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se les/los (Direct object in impersonal sentence)

Discussion in 'Spanish-English Grammar / Gramática Español-Inglés' started by zappo, Dec 9, 2012.

  1. zappo Senior Member

    U.S. English
    In the sentence, los perros se les lleva al veterinario, why is les used instead of the direct object pronoun los?
     
  2. KirkandRafer

    KirkandRafer Senior Member

    Español (Murcia, España)
    Apparently, it's a usage that dates back as far as the origin of the Spanish language.

     
    Last edited: Dec 9, 2012
  3. zappo Senior Member

    U.S. English
     
  4. zappo Senior Member

    U.S. English
    Thank you very much for the explanation!
     
  5. Peterdg

    Peterdg Senior Member

    Belgium
    Dutch - Belgium
    Tengo una teoría personal sobre ese asunto (fíjate, nada científico:)).

    Cuando un hispanohablante oye (o ve) la combinación "se lo" o "se los", debido a los múltiples usos que puede tener la palabrita "se", casi automáticamente va a asociar el "se" con el equivalente de "le" o "les". Entonces, si eso no cuadra en el contexto, tendrá que pensarlo otra vez.

    Con la combinación "se le" o "se les", esa interpretación del "se" como equivalente de "le/les" no es posible.
     
  6. Milton Sand

    Milton Sand Modómano, 'mano

    Bucaramanga, Colombia
    Español (Colombia)
    Hi,
    I noticed you didn't used the "a" for the explicit direct object in the impersonal sentence. ;)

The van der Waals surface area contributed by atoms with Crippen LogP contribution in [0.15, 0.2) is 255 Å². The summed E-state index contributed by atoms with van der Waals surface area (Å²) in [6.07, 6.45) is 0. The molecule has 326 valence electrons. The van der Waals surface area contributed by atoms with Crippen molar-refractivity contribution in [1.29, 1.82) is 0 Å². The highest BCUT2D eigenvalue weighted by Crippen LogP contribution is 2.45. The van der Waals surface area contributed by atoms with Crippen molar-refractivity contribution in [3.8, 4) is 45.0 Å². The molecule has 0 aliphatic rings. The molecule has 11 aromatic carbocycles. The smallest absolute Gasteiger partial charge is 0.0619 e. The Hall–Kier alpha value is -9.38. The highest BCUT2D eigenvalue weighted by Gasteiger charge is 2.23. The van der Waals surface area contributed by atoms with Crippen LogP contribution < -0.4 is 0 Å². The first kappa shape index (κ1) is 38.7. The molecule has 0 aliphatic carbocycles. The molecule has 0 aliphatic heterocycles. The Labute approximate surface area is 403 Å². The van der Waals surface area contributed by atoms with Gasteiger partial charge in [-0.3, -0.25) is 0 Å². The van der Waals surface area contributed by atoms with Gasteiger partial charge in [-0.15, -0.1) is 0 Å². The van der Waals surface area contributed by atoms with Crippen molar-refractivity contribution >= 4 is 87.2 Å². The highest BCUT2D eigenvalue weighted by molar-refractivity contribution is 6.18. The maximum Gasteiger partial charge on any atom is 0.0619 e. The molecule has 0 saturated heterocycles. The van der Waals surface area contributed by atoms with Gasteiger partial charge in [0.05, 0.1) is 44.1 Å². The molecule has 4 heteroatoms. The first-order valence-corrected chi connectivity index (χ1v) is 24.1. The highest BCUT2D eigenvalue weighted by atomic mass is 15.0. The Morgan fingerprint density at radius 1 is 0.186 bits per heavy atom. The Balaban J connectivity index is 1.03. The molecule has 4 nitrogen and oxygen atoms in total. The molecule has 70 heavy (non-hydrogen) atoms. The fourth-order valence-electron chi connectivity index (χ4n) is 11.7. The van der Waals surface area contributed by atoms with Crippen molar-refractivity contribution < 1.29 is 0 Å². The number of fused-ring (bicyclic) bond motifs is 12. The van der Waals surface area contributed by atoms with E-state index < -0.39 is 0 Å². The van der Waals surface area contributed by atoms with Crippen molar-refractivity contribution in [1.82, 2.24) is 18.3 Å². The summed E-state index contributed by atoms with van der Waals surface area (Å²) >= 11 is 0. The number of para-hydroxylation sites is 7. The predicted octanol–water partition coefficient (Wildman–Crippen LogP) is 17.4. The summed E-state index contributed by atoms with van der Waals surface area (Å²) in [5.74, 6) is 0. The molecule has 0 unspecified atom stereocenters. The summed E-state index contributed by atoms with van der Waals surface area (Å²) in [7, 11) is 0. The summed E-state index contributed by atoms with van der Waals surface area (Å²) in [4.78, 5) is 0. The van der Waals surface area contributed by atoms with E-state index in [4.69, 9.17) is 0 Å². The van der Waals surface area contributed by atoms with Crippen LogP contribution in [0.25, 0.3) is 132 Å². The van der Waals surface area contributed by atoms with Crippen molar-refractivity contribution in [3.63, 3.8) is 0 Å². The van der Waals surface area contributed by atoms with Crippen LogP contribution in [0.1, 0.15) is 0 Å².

Anyway, it's an ancient custom; we always use it in Colombia. It seems to me that when we hear "se los/las", we think that the speaker is using a "se (=les)" in its function of indicating interest/relation/possession, or that the verb is "llevarse (to carry away)", or they might be talking about somebody taking somebody else's specific dogs:

    [Juan cuida a los gaticos de María; también a sus adorables perros que están enfermos. A los gaticos se los deja en casa;] a los perros se los lleva al veterinario.
    —> He leaves her cats at home. He takes her dogs to the vet / He takes the dogs with him to the vet.

    [Ahora, se cuida a los gaticos de María; también a sus adorables perros que están enfermos. A los gaticos se les deja en casa;] a los perros se les lleva al veterinario.
    —> Her cats are left at home. Her dogs are taken to the vet.

    [Ahora, se cuida a los gaticos de María; también a sus adorables perros que están enfermos. A los gaticos se los deja en casa;] a los perros se los lleva al veterinario.
    —> She takes her dogs to the vet. The bit "A los gaticos se los deja en casa" is not clear (at least for a Colombian).
    Juan may modestly say the second example (impersonal) in order to avoid his being the center of attention.
    I hadn't think of such a good argumento extragramatical. Yes, we can say that's the feeling. That can be the reason why this custom has survived so many centuries.

    Regards,
    ;)
     
  7. Aviador

    Aviador Senior Member

    Santiago de Chile (a veces)
    Castellano de Chile
    I am one of those speakers the Real Academia refers to:
    For coherence, I recommend lo if the reference is a direct object.
    In fact, the use of le in this case sounds really weird to me.
     
  8. KirkandRafer

    KirkandRafer Senior Member

    Español (Murcia, España)
    Well, as noted above, the use of 'lo' in that construction sounds really weird to the majority of speakers.

    Why can't we say that both can be used depending on the speakers the text is addressed to?

    P.D. Milton, I don't get why you corrected Peter's message. It looks absolutely correct to me the way he had worded it.
     
  9. Milton Sand

    Milton Sand Modómano, 'mano

    Bucaramanga, Colombia
    Español (Colombia)
    ¡Por supuesto que te debe sonar raro! ;)
     

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